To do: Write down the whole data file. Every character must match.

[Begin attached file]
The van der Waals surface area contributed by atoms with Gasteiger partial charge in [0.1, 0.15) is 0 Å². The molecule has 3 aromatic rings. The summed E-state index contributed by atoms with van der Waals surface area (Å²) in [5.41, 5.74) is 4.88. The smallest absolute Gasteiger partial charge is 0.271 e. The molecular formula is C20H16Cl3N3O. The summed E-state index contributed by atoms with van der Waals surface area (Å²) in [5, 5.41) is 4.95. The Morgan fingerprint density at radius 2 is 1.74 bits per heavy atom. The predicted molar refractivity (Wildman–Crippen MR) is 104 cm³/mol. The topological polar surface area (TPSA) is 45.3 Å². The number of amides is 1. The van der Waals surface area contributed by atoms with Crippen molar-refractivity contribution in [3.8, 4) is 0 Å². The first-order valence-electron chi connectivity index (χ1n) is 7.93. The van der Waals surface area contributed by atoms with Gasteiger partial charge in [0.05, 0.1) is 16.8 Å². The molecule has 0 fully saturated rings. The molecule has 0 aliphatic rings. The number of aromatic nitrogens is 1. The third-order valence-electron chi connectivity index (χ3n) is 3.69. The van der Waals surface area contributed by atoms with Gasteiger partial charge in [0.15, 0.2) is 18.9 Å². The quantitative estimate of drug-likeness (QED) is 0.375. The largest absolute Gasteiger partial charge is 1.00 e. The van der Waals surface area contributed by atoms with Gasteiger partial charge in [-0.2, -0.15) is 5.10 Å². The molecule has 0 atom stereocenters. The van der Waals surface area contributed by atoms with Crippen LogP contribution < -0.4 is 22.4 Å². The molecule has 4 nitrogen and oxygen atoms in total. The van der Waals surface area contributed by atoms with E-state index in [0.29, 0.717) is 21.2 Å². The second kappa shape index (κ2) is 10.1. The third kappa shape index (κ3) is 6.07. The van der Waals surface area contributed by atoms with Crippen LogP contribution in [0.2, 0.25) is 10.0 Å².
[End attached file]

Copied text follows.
The van der Waals surface area contributed by atoms with Gasteiger partial charge in [0.1, 0.15) is 0 Å². The molecule has 3 aromatic rings. The summed E-state index contributed by atoms with van der Waals surface area (Å²) in [5.41, 5.74) is 4.88. The smallest absolute Gasteiger partial charge is 0.271 e. The molecular formula is C20H16Cl3N3O. The summed E-state index contributed by atoms with van der Waals surface area (Å²) in [5, 5.41) is 4.95. The Morgan fingerprint density at radius 2 is 1.74 bits per heavy atom. The predicted molar refractivity (Wildman–Crippen MR) is 104 cm³/mol. The topological polar surface area (TPSA) is 45.3 Å². The number of amides is 1. The van der Waals surface area contributed by atoms with Crippen molar-refractivity contribution in [3.8, 4) is 0 Å². The first-order valence-electron chi connectivity index (χ1n) is 7.93. The van der Waals surface area contributed by atoms with Gasteiger partial charge in [0.05, 0.1) is 16.8 Å². The molecule has 0 fully saturated rings. The molecule has 0 aliphatic rings. The number of aromatic nitrogens is 1. The third-order valence-electron chi connectivity index (χ3n) is 3.69. The van der Waals surface area contributed by atoms with Gasteiger partial charge in [0.15, 0.2) is 18.9 Å². The quantitative estimate of drug-likeness (QED) is 0.375. The largest absolute Gasteiger partial charge is 1.00 e. The van der Waals surface area contributed by atoms with Gasteiger partial charge in [-0.2, -0.15) is 5.10 Å². The molecule has 0 atom stereocenters. The van der Waals surface area contributed by atoms with Crippen LogP contribution < -0.4 is 22.4 Å². The molecule has 4 nitrogen and oxygen atoms in total. The van der Waals surface area contributed by atoms with E-state index in [0.29, 0.717) is 21.2 Å². The second kappa shape index (κ2) is 10.1. The third kappa shape index (κ3) is 6.07. The van der Waals surface area contributed by atoms with Crippen LogP contribution in [0.2, 0.25) is 10.0 Å².